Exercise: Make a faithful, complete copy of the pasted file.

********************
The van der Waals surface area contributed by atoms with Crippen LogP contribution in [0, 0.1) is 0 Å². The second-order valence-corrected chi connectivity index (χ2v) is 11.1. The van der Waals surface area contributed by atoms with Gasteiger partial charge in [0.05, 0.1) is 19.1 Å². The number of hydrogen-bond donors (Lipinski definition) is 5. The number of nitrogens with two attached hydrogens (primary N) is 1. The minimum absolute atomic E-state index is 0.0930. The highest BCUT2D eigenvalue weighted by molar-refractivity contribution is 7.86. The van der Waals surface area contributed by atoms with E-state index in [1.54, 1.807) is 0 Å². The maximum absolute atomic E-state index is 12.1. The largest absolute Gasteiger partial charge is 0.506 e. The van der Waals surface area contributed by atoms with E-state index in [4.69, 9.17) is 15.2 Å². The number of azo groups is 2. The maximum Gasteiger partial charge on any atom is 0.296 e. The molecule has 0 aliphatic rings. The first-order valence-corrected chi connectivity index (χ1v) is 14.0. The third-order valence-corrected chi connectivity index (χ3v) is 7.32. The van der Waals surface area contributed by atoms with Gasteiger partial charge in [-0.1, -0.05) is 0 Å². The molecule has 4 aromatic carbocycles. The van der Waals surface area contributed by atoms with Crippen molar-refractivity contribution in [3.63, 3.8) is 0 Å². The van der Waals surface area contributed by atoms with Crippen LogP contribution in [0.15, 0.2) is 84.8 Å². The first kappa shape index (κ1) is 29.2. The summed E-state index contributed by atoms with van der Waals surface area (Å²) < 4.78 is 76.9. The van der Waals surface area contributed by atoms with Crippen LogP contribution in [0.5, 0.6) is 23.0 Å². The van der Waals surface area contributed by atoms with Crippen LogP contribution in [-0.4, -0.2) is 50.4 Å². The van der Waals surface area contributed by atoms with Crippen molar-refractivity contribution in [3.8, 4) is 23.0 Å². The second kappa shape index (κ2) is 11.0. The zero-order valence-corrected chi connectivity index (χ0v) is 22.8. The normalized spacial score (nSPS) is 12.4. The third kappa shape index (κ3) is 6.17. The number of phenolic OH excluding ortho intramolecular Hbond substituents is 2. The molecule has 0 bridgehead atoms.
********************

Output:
The van der Waals surface area contributed by atoms with Crippen LogP contribution in [0, 0.1) is 0 Å². The second-order valence-corrected chi connectivity index (χ2v) is 11.1. The van der Waals surface area contributed by atoms with Gasteiger partial charge in [0.05, 0.1) is 19.1 Å². The number of hydrogen-bond donors (Lipinski definition) is 5. The number of nitrogens with two attached hydrogens (primary N) is 1. The minimum absolute atomic E-state index is 0.0930. The highest BCUT2D eigenvalue weighted by molar-refractivity contribution is 7.86. The van der Waals surface area contributed by atoms with E-state index in [1.54, 1.807) is 0 Å². The maximum absolute atomic E-state index is 12.1. The largest absolute Gasteiger partial charge is 0.506 e. The van der Waals surface area contributed by atoms with E-state index in [4.69, 9.17) is 15.2 Å². The number of azo groups is 2. The maximum Gasteiger partial charge on any atom is 0.296 e. The molecule has 0 aliphatic rings. The first-order valence-corrected chi connectivity index (χ1v) is 14.0. The third-order valence-corrected chi connectivity index (χ3v) is 7.32. The van der Waals surface area contributed by atoms with Gasteiger partial charge in [-0.1, -0.05) is 0 Å². The molecule has 4 aromatic carbocycles. The van der Waals surface area contributed by atoms with Crippen molar-refractivity contribution in [3.63, 3.8) is 0 Å². The van der Waals surface area contributed by atoms with Crippen LogP contribution in [0.15, 0.2) is 84.8 Å². The first kappa shape index (κ1) is 29.2. The summed E-state index contributed by atoms with van der Waals surface area (Å²) < 4.78 is 76.9. The van der Waals surface area contributed by atoms with Crippen LogP contribution in [0.5, 0.6) is 23.0 Å². The van der Waals surface area contributed by atoms with Crippen LogP contribution in [-0.4, -0.2) is 50.4 Å². The van der Waals surface area contributed by atoms with Crippen molar-refractivity contribution in [3.8, 4) is 23.0 Å². The second kappa shape index (κ2) is 11.0. The zero-order valence-corrected chi connectivity index (χ0v) is 22.8. The normalized spacial score (nSPS) is 12.4. The third kappa shape index (κ3) is 6.17. The number of phenolic OH excluding ortho intramolecular Hbond substituents is 2. The molecule has 0 bridgehead atoms.